Cecil County Census: Criminals Add to Population; Possible Redistricting Impact

March 26, 2011

Cecil County’s criminal element costs taxpayers a lot of money, from the harm they inflict on the community by their crimes to the costs of bringing them to justice in court and incarcerating them. But now 179 of our least productive citizens have done us a small favor: a slight boost in the county’s population under revised census figures. But statewide, the criminals could have an impact on redistricting for Congress and state legislative seats.

The criminals don’t even live here any more. They are incarcerated in state prisons located in other counties. But because they lived here before being locked up, they have been added to our local population under a 2010 state law.

The “No Representation without Population Act” required that the state re-calculate the official US census data, for the purpose of redistricting for congressional and state legislative districts, to apportion state prison inmates to their home counties. In the past, Washington, Allegany and Somerset counties have had large artificial boosts in census population figures because inmates at state prisons located in those counties were counted as residents.

Now, Cecil County’s official population is listed as 101,287, up 179 from the initial Census report of 101,108. (See county-by-county revised count as reported by the State Data Center:

While that small boost in Cecil County’s population might not seem like a big deal, it has implications for the redistricting process for Maryland seats in Congress and the state House and Senate. Overall shifts in the allocation of prisoners could affect district lines for the 1st and 2nd Congress seats and some local state legislative districts.

Anne Arundel County, which is included in both the 1st and 2nd congressional districts, lost 3,309 population due to the presence of state prison facilities whose inmates were re-allocated to their home counties. (Out of state residents were excluded from the revised count even though they are now living in state prisons.)

And on the Eastern Shore, Somerset county lost 2,716 population—a 10.3 percent change for the small county. Somerset is included in the congressional district that is now represented by Rep. Andy Harris (R-1).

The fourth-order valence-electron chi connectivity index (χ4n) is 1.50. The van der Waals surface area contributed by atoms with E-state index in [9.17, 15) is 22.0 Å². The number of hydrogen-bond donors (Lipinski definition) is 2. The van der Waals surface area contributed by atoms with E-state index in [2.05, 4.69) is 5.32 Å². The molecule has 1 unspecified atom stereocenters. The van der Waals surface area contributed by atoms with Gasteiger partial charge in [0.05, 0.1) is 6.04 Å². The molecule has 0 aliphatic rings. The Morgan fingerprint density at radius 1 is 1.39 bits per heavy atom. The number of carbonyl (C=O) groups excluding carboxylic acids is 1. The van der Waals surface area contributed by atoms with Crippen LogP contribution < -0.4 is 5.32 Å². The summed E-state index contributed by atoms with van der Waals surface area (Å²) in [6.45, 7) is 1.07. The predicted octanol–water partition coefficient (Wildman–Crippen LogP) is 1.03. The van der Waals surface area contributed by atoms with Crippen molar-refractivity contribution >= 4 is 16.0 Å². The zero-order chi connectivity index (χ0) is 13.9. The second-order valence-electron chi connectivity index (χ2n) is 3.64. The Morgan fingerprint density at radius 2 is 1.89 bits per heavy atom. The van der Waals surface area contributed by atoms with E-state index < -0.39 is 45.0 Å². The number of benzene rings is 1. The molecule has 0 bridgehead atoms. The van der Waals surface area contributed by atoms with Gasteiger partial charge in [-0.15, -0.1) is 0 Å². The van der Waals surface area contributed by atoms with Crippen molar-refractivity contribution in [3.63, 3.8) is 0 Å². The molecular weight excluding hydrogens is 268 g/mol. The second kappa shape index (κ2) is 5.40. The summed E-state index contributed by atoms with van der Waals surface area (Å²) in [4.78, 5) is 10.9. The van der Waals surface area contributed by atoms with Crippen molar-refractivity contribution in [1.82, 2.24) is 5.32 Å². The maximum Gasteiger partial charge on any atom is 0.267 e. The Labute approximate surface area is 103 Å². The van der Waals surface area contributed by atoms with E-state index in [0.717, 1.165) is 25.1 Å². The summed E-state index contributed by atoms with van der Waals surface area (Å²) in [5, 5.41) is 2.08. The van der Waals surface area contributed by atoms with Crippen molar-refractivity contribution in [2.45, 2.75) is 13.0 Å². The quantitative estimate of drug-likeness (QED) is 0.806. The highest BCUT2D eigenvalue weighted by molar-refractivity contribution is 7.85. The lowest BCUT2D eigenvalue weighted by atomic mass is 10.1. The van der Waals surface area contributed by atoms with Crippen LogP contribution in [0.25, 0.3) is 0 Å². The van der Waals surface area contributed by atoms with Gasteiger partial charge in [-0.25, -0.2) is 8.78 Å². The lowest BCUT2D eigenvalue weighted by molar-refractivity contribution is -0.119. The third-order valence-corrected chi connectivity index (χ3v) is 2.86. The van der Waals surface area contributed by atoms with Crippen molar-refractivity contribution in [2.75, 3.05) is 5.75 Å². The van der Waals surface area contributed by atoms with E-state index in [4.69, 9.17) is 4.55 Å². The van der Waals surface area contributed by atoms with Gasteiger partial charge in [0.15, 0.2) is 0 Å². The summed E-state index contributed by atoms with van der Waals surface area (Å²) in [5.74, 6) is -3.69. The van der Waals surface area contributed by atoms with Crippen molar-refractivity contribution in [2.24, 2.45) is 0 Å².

Under the census revisions, the ideal Congress district should include a population of 721,529. But the 1st district exceeds that figure by 21,538, indicating that lines must be redrawn under “one person, one vote” rules to shift that many voters to another district.

Moreover, the adjoining 2nd District, now represented by Democrat Dutch Ruppersberger, will have to expand to take in more voters, since it came up 17,705 residents short of the ideal district population.

The Eastern Shore is expected to remain in the 1st District under most scenarios for redistricting, but the real action will be in the fine-tuning of western shore counties currently included in the district, including Harford, Baltimore and Anne Arundel counties.

For the state Senate, the revised census data means that the “ideal” population for each district should be 122,813, according to the state Department of Planning. For a one-member House of Delegates district, the population should be 40,938. For districts with two delegates, the ideal population would be 81,875. For three-delegate districts, such as the 36th the total is the same as a Senate district—122,813.

So District 36 for both Senate and House seats must shed 14,671 residents under the new census data. And that’s where the redistricting fun could begin.

Removing the half of Caroline County now included in District 36 would be the easiest way to bring the population to the required level. The county has delivered mostly Republican votes in state legislative contests.

With the prisoner population loss in Somerset county, state district lines on the lower Shore will have to shift, and some of that fallout could reach into Caroline county.

But the more intriguing prospect would be to create a Cecil County/Kent County district, with a population of about 121,533, close to the ideal size. That would unify the growing Cecil County community instead of carving it up into slivers as it is now. It would also bring more Democratic votes to bear into selecting District 36 representation, which is currently all-Republican.

Currently, Cecil County is split into two Senate districts and three House of Delegates districts—with a total of two senators and six state delegates. Just a tiny sliver of Cecil’s election district 7 is dumped into Harford County-based Dist. 34A for the House with two delegates representing it. Also, Del. David Rudolph, a Democrat, holds the rest of the western Cecil County District 34B, and the multi-county Dist. 36 has three other delegates. Voters are perpetually confused about how their delegates are selected and who actually represents them, such as when a voter in Cecilton is being represented by a Queen Anne’s county resident.

But political self-interest gravitates against that scenario. Sen. Nancy Jacobs (R-34) owes her re-election to the Cecil County half of her district and now that she is Minority Leader of the state Senate, she is in a position to influence redistricting maps that will be created in time for the 2014 state elections.

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